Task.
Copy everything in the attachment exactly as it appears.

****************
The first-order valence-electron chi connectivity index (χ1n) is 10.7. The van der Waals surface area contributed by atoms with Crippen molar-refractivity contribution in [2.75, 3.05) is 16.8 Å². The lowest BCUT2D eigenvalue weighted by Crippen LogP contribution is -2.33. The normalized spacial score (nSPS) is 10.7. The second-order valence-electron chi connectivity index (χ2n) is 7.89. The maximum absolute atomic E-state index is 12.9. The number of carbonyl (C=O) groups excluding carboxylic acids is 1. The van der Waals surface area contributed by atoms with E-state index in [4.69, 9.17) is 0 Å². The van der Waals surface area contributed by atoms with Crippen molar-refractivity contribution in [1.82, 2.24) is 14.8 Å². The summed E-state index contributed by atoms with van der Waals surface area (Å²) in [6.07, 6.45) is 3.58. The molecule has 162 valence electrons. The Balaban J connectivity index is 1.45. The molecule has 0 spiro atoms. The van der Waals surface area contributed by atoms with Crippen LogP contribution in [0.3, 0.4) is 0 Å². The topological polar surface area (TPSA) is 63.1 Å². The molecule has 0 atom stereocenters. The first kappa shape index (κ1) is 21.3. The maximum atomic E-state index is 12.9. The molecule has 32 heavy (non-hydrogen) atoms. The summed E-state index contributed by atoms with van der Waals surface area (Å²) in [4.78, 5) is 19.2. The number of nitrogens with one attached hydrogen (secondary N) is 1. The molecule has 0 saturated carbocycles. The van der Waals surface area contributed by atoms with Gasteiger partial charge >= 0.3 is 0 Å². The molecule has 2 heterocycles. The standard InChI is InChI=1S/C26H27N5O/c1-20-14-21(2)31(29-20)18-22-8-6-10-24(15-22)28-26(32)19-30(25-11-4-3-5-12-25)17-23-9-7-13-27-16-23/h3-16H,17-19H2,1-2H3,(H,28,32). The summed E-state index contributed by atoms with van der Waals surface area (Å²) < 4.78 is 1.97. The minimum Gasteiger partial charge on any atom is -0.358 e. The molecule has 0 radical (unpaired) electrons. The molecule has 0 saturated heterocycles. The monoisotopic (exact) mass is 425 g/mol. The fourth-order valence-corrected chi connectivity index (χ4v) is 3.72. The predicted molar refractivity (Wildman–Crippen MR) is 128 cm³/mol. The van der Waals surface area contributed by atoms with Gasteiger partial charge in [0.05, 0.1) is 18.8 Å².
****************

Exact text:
The first-order valence-electron chi connectivity index (χ1n) is 10.7. The van der Waals surface area contributed by atoms with Crippen molar-refractivity contribution in [2.75, 3.05) is 16.8 Å². The lowest BCUT2D eigenvalue weighted by Crippen LogP contribution is -2.33. The normalized spacial score (nSPS) is 10.7. The second-order valence-electron chi connectivity index (χ2n) is 7.89. The maximum absolute atomic E-state index is 12.9. The number of carbonyl (C=O) groups excluding carboxylic acids is 1. The van der Waals surface area contributed by atoms with E-state index in [4.69, 9.17) is 0 Å². The van der Waals surface area contributed by atoms with Crippen molar-refractivity contribution in [1.82, 2.24) is 14.8 Å². The summed E-state index contributed by atoms with van der Waals surface area (Å²) in [6.07, 6.45) is 3.58. The molecule has 162 valence electrons. The Balaban J connectivity index is 1.45. The molecule has 0 spiro atoms. The van der Waals surface area contributed by atoms with Crippen LogP contribution in [0.3, 0.4) is 0 Å². The topological polar surface area (TPSA) is 63.1 Å². The molecule has 0 atom stereocenters. The first kappa shape index (κ1) is 21.3. The maximum atomic E-state index is 12.9. The molecule has 32 heavy (non-hydrogen) atoms. The summed E-state index contributed by atoms with van der Waals surface area (Å²) in [4.78, 5) is 19.2. The number of nitrogens with one attached hydrogen (secondary N) is 1. The molecule has 0 saturated carbocycles. The van der Waals surface area contributed by atoms with Gasteiger partial charge >= 0.3 is 0 Å². The molecule has 2 heterocycles. The standard InChI is InChI=1S/C26H27N5O/c1-20-14-21(2)31(29-20)18-22-8-6-10-24(15-22)28-26(32)19-30(25-11-4-3-5-12-25)17-23-9-7-13-27-16-23/h3-16H,17-19H2,1-2H3,(H,28,32). The summed E-state index contributed by atoms with van der Waals surface area (Å²) < 4.78 is 1.97. The minimum Gasteiger partial charge on any atom is -0.358 e. The molecule has 0 radical (unpaired) electrons. The molecule has 0 saturated heterocycles. The monoisotopic (exact) mass is 425 g/mol. The fourth-order valence-corrected chi connectivity index (χ4v) is 3.72. The predicted molar refractivity (Wildman–Crippen MR) is 128 cm³/mol. The van der Waals surface area contributed by atoms with Gasteiger partial charge in [0.05, 0.1) is 18.8 Å².